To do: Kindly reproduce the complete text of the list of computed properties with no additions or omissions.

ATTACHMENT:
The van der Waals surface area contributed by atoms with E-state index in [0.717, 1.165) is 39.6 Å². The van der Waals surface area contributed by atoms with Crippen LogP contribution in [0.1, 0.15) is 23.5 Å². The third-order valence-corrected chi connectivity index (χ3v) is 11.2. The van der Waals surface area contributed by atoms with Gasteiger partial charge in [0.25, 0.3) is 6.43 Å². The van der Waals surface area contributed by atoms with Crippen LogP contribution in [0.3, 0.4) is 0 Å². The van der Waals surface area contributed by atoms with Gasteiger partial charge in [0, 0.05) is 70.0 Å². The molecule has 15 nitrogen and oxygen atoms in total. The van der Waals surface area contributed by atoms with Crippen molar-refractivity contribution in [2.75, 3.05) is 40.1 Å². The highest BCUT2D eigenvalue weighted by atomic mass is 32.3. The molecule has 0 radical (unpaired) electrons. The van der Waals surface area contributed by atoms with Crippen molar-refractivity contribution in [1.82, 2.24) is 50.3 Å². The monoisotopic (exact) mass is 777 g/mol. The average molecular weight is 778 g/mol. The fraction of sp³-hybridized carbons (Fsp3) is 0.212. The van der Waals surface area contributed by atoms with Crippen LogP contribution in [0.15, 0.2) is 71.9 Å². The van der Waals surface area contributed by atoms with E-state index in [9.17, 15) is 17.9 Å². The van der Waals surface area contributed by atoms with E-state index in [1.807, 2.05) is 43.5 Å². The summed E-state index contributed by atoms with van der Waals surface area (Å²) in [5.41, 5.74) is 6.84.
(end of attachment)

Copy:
The van der Waals surface area contributed by atoms with E-state index in [0.717, 1.165) is 39.6 Å². The van der Waals surface area contributed by atoms with Crippen LogP contribution in [0.1, 0.15) is 23.5 Å². The third-order valence-corrected chi connectivity index (χ3v) is 11.2. The van der Waals surface area contributed by atoms with Gasteiger partial charge in [0.25, 0.3) is 6.43 Å². The van der Waals surface area contributed by atoms with Crippen LogP contribution in [0.3, 0.4) is 0 Å². The van der Waals surface area contributed by atoms with Gasteiger partial charge in [0, 0.05) is 70.0 Å². The molecule has 15 nitrogen and oxygen atoms in total. The van der Waals surface area contributed by atoms with Crippen molar-refractivity contribution in [2.75, 3.05) is 40.1 Å². The highest BCUT2D eigenvalue weighted by atomic mass is 32.3. The molecule has 0 radical (unpaired) electrons. The van der Waals surface area contributed by atoms with Crippen molar-refractivity contribution in [1.82, 2.24) is 50.3 Å². The monoisotopic (exact) mass is 777 g/mol. The average molecular weight is 778 g/mol. The fraction of sp³-hybridized carbons (Fsp3) is 0.212. The van der Waals surface area contributed by atoms with Crippen LogP contribution in [0.15, 0.2) is 71.9 Å². The van der Waals surface area contributed by atoms with E-state index in [9.17, 15) is 17.9 Å². The van der Waals surface area contributed by atoms with E-state index in [1.807, 2.05) is 43.5 Å². The summed E-state index contributed by atoms with van der Waals surface area (Å²) in [5.41, 5.74) is 6.84.